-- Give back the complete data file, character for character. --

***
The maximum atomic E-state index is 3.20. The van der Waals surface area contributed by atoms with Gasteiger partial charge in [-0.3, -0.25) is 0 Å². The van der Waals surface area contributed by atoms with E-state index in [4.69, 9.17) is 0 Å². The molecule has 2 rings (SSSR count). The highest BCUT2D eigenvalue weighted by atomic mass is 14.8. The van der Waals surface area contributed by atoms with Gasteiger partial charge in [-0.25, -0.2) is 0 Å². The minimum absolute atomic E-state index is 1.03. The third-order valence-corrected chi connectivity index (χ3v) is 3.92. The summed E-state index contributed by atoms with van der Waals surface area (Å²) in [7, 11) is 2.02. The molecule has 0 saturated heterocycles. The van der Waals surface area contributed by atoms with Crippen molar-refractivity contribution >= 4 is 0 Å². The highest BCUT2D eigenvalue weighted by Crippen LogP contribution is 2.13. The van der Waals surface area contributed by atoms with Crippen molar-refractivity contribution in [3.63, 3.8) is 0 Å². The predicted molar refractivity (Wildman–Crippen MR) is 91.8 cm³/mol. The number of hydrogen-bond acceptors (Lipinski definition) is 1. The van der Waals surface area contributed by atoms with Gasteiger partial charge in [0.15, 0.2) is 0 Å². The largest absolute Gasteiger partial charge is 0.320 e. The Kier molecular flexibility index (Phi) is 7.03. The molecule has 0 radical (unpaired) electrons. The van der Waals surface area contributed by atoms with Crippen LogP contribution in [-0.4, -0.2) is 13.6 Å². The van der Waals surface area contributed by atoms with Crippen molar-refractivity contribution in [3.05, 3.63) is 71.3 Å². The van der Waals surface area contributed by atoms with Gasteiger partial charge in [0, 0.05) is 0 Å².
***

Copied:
The maximum atomic E-state index is 3.20. The van der Waals surface area contributed by atoms with Gasteiger partial charge in [-0.3, -0.25) is 0 Å². The van der Waals surface area contributed by atoms with E-state index in [4.69, 9.17) is 0 Å². The molecule has 2 rings (SSSR count). The highest BCUT2D eigenvalue weighted by atomic mass is 14.8. The van der Waals surface area contributed by atoms with Gasteiger partial charge in [-0.25, -0.2) is 0 Å². The minimum absolute atomic E-state index is 1.03. The third-order valence-corrected chi connectivity index (χ3v) is 3.92. The summed E-state index contributed by atoms with van der Waals surface area (Å²) in [7, 11) is 2.02. The molecule has 0 saturated heterocycles. The van der Waals surface area contributed by atoms with Crippen molar-refractivity contribution >= 4 is 0 Å². The highest BCUT2D eigenvalue weighted by Crippen LogP contribution is 2.13. The van der Waals surface area contributed by atoms with Crippen molar-refractivity contribution in [3.63, 3.8) is 0 Å². The predicted molar refractivity (Wildman–Crippen MR) is 91.8 cm³/mol. The number of hydrogen-bond acceptors (Lipinski definition) is 1. The van der Waals surface area contributed by atoms with Gasteiger partial charge in [0.15, 0.2) is 0 Å². The largest absolute Gasteiger partial charge is 0.320 e. The Kier molecular flexibility index (Phi) is 7.03. The molecule has 0 radical (unpaired) electrons. The van der Waals surface area contributed by atoms with Crippen LogP contribution in [-0.4, -0.2) is 13.6 Å². The van der Waals surface area contributed by atoms with Crippen molar-refractivity contribution in [3.05, 3.63) is 71.3 Å². The van der Waals surface area contributed by atoms with Gasteiger partial charge in [0, 0.05) is 0 Å².